What is Abinoojinh Waakaa’igan?
Abinoojinh Waakaa’gan (Child House) is a project funded through Restorative Teaching: A Tribal College and university Collaborative to Strengthen Systems of Care and Learning with Native Families and Children. The Abinoojiinh Waakaa’igan project has initiated the action steps to improve the wellbeing of Native families and children through promoting indigenous culture-based early learning at the Keweenaw Bay Ojibwa Community College (KBOCC) and within the Keweenaw Bay Indian Community.
During the first year, we have focused intensely on the traditional Ojibwa framework that honors the individual and the collective groups to which the individual belongs. Bimaadiziwin means a “A Healthy Way of Life". It is the Ojibwe’s holistic approach to good health and the role of traditional medicine and spiritual healers. Although Bimaadiziwin’s holistic approach includes the family, the clan, the community and the universe, we have focused specifically on the child, the family, and the community as depicted in the diagram below.
We found that all have input into this holistic approach to Bimaadiziwin, and each has resources to help meet human needs.
Three critical factors that Abinoojinh Waakaa’igan addresses at KBOCC and the tribal community related to health and wellness and developing pathways to secure families are as follows:
Secondly, KBOCC addresses children’s health and wellness through early childhood education, particularly through Migiziinsag early learning center which bridges the transition from pre-school to Kindergarten. Additionally, KBOCC has established a childcare center providing wrap-around programming for pre-school children as well as quality childcare for children of KBOCC students and staff, to support the education attainment of Native families namely those who are single-parents.
Thirdly, KBOCC ECE program works with KBIC DHHS, who provides basic medical and healthcare needs for the KBIC community, including children. The tribal community and Native families and children will benefit from linking services and a collaborative effort between partners to align and enhance resources and expertise.
About Restorative Teachings
A Tribal College and University collaborative to strengthen systems of care and learning with Native families and children. The American Indian College Fund (College Fund), in collaboration with Tribal Colleges and Universities (TCUs), is implementing a $1.2 million dollar early childhood education (ECE) initiative that draws upon the child development knowledge from within Native communities melded with the best practices identified in the field of early childhood education. This community-based ECE initiative uses a multi-phase approach to developing long-term commitment and shared responsibility for the development of high-quality early childhood educational opportunities for Native children and their families, by aiming to design culturally-responsive and adapted ECE systems, build stronger family engagement programs, and support Native family economic security directly through partnerships and access to higher education.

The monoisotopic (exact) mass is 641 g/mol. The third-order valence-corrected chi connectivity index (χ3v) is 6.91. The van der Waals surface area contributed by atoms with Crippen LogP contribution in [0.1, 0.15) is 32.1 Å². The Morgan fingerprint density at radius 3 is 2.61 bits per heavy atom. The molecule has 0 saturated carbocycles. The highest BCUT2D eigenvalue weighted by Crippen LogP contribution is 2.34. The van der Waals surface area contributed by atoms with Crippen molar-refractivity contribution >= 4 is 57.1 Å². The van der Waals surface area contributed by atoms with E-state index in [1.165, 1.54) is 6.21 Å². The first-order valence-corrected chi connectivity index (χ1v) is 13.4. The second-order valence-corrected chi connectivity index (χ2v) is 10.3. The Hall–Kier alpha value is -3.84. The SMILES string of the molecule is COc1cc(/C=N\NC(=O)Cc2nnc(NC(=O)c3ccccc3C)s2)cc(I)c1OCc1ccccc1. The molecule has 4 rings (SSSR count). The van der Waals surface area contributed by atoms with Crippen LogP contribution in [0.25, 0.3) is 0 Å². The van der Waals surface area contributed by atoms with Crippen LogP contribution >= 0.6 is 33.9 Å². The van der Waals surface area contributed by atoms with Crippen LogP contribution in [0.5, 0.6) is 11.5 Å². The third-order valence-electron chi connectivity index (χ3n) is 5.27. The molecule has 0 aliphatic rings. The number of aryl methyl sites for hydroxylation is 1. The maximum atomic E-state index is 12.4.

Through local and national partnerships, tribal communities can benefit from restored access to systems, knowledge, approaches, networks, and strategies that contribute to sustained engagement resulting in improved early learning opportunities and health benefits for Native families and their children. Read More at Restorative Teachings Early Childhood Education Initiative website
What is our Vision?
We want improve the wellbeing of Native families and children through promoting indigenous culture-based early learning at the Keweenaw Bay Ojibwa Community College (KBOCC) and within the Keweenaw Bay Indian Community (KBIC).
How are we going to do this?
- Increase the understanding of Anishinaabe language, history, culture, and social contexts; creating a welcoming environment; and strengthening learning from and about the environment.
- Strengthen relationships with parents, families and extended families; involving parents in decision-making; extending culture-based learning into homes; and linking to community.
Keweenaw Bay Ojibwa Community College History
Keweenaw Bay Ojibwa Community College was chartered by Ordinance No. 75-1 of the Keweenaw Bay Indian Community as a non-profit educational corporation, allowing the College to establish and operate institutions granting post-secondary degrees and certificates, and to coordinate and regulate higher education on the L’Anse Indian Reservation. The College was developed upon the principle that American Indian students deserve an educational system that is responsive to their needs and concerns. Its basic purpose is to provide an educational program in which students experience success and enhance their self-image, dignity, and independence while preparing for their chosen career paths. Read more at Keweenaw Bay Ojibwa Community College website